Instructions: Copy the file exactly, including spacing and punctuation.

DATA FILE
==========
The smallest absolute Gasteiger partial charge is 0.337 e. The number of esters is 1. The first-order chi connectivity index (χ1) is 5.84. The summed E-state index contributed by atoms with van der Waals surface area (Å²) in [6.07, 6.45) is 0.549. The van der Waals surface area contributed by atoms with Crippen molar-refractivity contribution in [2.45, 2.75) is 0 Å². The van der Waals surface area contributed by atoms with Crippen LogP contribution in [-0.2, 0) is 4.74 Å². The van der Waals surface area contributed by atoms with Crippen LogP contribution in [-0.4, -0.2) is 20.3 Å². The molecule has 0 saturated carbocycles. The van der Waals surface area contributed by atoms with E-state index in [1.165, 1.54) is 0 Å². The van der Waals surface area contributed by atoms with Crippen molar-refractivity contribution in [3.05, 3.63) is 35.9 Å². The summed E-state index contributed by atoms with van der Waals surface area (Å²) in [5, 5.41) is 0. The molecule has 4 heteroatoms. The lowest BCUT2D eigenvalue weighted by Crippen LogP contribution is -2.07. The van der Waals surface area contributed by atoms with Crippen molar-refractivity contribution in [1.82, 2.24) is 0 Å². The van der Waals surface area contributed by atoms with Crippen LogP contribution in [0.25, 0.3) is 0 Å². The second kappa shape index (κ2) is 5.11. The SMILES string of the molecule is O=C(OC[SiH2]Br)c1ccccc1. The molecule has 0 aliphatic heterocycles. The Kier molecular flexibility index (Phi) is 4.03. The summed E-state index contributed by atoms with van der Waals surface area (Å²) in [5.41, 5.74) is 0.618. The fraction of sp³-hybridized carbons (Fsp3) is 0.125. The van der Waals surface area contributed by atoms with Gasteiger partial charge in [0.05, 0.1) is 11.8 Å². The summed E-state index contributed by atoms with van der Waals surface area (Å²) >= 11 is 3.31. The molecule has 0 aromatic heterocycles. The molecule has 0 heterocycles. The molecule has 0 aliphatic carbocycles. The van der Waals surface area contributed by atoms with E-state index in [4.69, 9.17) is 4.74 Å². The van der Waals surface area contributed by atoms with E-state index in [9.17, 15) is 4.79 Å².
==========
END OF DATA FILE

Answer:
The smallest absolute Gasteiger partial charge is 0.337 e. The number of esters is 1. The first-order chi connectivity index (χ1) is 5.84. The summed E-state index contributed by atoms with van der Waals surface area (Å²) in [6.07, 6.45) is 0.549. The van der Waals surface area contributed by atoms with Crippen molar-refractivity contribution in [2.45, 2.75) is 0 Å². The van der Waals surface area contributed by atoms with Crippen LogP contribution in [-0.2, 0) is 4.74 Å². The van der Waals surface area contributed by atoms with Crippen LogP contribution in [-0.4, -0.2) is 20.3 Å². The molecule has 0 saturated carbocycles. The van der Waals surface area contributed by atoms with E-state index in [1.165, 1.54) is 0 Å². The van der Waals surface area contributed by atoms with Crippen molar-refractivity contribution in [3.05, 3.63) is 35.9 Å². The summed E-state index contributed by atoms with van der Waals surface area (Å²) in [5, 5.41) is 0. The molecule has 4 heteroatoms. The lowest BCUT2D eigenvalue weighted by Crippen LogP contribution is -2.07. The van der Waals surface area contributed by atoms with Crippen molar-refractivity contribution in [1.82, 2.24) is 0 Å². The van der Waals surface area contributed by atoms with Crippen LogP contribution in [0.25, 0.3) is 0 Å². The second kappa shape index (κ2) is 5.11. The SMILES string of the molecule is O=C(OC[SiH2]Br)c1ccccc1. The molecule has 0 aliphatic heterocycles. The Kier molecular flexibility index (Phi) is 4.03. The summed E-state index contributed by atoms with van der Waals surface area (Å²) in [5.41, 5.74) is 0.618. The fraction of sp³-hybridized carbons (Fsp3) is 0.125. The van der Waals surface area contributed by atoms with Gasteiger partial charge in [0.05, 0.1) is 11.8 Å². The summed E-state index contributed by atoms with van der Waals surface area (Å²) >= 11 is 3.31. The molecule has 0 aromatic heterocycles. The molecule has 0 heterocycles. The molecule has 0 aliphatic carbocycles. The van der Waals surface area contributed by atoms with E-state index in [4.69, 9.17) is 4.74 Å². The van der Waals surface area contributed by atoms with E-state index in [9.17, 15) is 4.79 Å².